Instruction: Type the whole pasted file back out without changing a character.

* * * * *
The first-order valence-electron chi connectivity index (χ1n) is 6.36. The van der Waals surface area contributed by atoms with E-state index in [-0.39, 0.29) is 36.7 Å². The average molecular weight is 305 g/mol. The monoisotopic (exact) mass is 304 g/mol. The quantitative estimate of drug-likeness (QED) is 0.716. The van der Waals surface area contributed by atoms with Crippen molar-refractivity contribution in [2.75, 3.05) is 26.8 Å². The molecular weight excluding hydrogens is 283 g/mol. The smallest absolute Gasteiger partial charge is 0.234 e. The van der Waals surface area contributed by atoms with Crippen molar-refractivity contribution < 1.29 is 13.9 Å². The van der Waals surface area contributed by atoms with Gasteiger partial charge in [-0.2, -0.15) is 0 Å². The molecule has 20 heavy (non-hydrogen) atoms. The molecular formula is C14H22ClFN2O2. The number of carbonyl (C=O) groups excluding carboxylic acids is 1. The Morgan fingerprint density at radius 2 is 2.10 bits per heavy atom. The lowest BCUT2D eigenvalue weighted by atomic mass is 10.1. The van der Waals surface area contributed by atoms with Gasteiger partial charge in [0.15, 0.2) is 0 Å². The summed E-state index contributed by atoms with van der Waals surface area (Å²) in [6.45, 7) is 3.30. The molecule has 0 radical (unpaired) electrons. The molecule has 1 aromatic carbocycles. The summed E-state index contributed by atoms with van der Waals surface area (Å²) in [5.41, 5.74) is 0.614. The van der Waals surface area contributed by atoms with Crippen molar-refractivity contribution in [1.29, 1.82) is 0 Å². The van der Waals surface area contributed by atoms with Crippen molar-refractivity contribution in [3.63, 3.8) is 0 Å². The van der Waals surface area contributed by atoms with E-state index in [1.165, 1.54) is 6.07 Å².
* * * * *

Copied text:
The first-order valence-electron chi connectivity index (χ1n) is 6.36. The van der Waals surface area contributed by atoms with E-state index in [-0.39, 0.29) is 36.7 Å². The average molecular weight is 305 g/mol. The monoisotopic (exact) mass is 304 g/mol. The quantitative estimate of drug-likeness (QED) is 0.716. The van der Waals surface area contributed by atoms with Crippen molar-refractivity contribution in [2.75, 3.05) is 26.8 Å². The molecular weight excluding hydrogens is 283 g/mol. The smallest absolute Gasteiger partial charge is 0.234 e. The van der Waals surface area contributed by atoms with Crippen molar-refractivity contribution < 1.29 is 13.9 Å². The van der Waals surface area contributed by atoms with Gasteiger partial charge in [-0.2, -0.15) is 0 Å². The molecule has 20 heavy (non-hydrogen) atoms. The molecular formula is C14H22ClFN2O2. The number of carbonyl (C=O) groups excluding carboxylic acids is 1. The Morgan fingerprint density at radius 2 is 2.10 bits per heavy atom. The lowest BCUT2D eigenvalue weighted by atomic mass is 10.1. The van der Waals surface area contributed by atoms with Gasteiger partial charge in [0.15, 0.2) is 0 Å². The summed E-state index contributed by atoms with van der Waals surface area (Å²) in [6.45, 7) is 3.30. The molecule has 0 radical (unpaired) electrons. The molecule has 1 aromatic carbocycles. The summed E-state index contributed by atoms with van der Waals surface area (Å²) in [5.41, 5.74) is 0.614. The van der Waals surface area contributed by atoms with Crippen molar-refractivity contribution in [1.29, 1.82) is 0 Å². The van der Waals surface area contributed by atoms with Crippen molar-refractivity contribution in [3.63, 3.8) is 0 Å². The van der Waals surface area contributed by atoms with E-state index in [1.165, 1.54) is 6.07 Å².